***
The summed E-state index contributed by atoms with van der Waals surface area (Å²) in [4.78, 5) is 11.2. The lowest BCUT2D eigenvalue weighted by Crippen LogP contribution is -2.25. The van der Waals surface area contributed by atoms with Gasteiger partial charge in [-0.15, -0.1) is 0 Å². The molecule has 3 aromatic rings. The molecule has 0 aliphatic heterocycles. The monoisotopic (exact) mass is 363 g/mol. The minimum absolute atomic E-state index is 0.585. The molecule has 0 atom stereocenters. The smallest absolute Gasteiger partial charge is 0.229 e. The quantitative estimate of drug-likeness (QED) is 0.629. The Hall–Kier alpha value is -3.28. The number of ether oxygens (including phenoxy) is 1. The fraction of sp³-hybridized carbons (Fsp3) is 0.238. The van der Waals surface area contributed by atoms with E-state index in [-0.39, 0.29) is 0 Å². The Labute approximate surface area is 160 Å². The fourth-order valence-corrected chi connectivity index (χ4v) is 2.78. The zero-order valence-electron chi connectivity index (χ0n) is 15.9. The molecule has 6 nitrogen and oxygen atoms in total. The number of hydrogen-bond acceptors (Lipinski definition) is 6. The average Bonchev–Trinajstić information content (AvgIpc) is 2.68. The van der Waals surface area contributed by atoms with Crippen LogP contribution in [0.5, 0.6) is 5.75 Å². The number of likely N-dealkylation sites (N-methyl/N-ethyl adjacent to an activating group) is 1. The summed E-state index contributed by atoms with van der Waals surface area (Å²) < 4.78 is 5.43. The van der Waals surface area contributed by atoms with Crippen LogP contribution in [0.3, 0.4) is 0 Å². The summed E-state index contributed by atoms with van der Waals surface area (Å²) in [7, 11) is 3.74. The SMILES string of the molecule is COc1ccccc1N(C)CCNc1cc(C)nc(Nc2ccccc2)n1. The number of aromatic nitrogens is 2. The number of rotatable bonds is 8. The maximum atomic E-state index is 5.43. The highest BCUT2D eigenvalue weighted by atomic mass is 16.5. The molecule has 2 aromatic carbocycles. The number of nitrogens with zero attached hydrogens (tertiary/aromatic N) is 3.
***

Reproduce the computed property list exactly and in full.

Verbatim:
The summed E-state index contributed by atoms with van der Waals surface area (Å²) in [4.78, 5) is 11.2. The lowest BCUT2D eigenvalue weighted by Crippen LogP contribution is -2.25. The van der Waals surface area contributed by atoms with Gasteiger partial charge in [-0.15, -0.1) is 0 Å². The molecule has 3 aromatic rings. The molecule has 0 aliphatic heterocycles. The monoisotopic (exact) mass is 363 g/mol. The minimum absolute atomic E-state index is 0.585. The molecule has 0 atom stereocenters. The smallest absolute Gasteiger partial charge is 0.229 e. The quantitative estimate of drug-likeness (QED) is 0.629. The Hall–Kier alpha value is -3.28. The number of ether oxygens (including phenoxy) is 1. The fraction of sp³-hybridized carbons (Fsp3) is 0.238. The van der Waals surface area contributed by atoms with E-state index in [-0.39, 0.29) is 0 Å². The Labute approximate surface area is 160 Å². The fourth-order valence-corrected chi connectivity index (χ4v) is 2.78. The zero-order valence-electron chi connectivity index (χ0n) is 15.9. The molecule has 6 nitrogen and oxygen atoms in total. The number of hydrogen-bond acceptors (Lipinski definition) is 6. The average Bonchev–Trinajstić information content (AvgIpc) is 2.68. The van der Waals surface area contributed by atoms with Crippen LogP contribution in [0.5, 0.6) is 5.75 Å². The number of likely N-dealkylation sites (N-methyl/N-ethyl adjacent to an activating group) is 1. The summed E-state index contributed by atoms with van der Waals surface area (Å²) < 4.78 is 5.43. The van der Waals surface area contributed by atoms with Crippen LogP contribution in [0.3, 0.4) is 0 Å². The summed E-state index contributed by atoms with van der Waals surface area (Å²) in [7, 11) is 3.74. The SMILES string of the molecule is COc1ccccc1N(C)CCNc1cc(C)nc(Nc2ccccc2)n1. The number of aromatic nitrogens is 2. The number of rotatable bonds is 8. The maximum atomic E-state index is 5.43. The highest BCUT2D eigenvalue weighted by atomic mass is 16.5. The molecule has 2 aromatic carbocycles. The number of nitrogens with zero attached hydrogens (tertiary/aromatic N) is 3.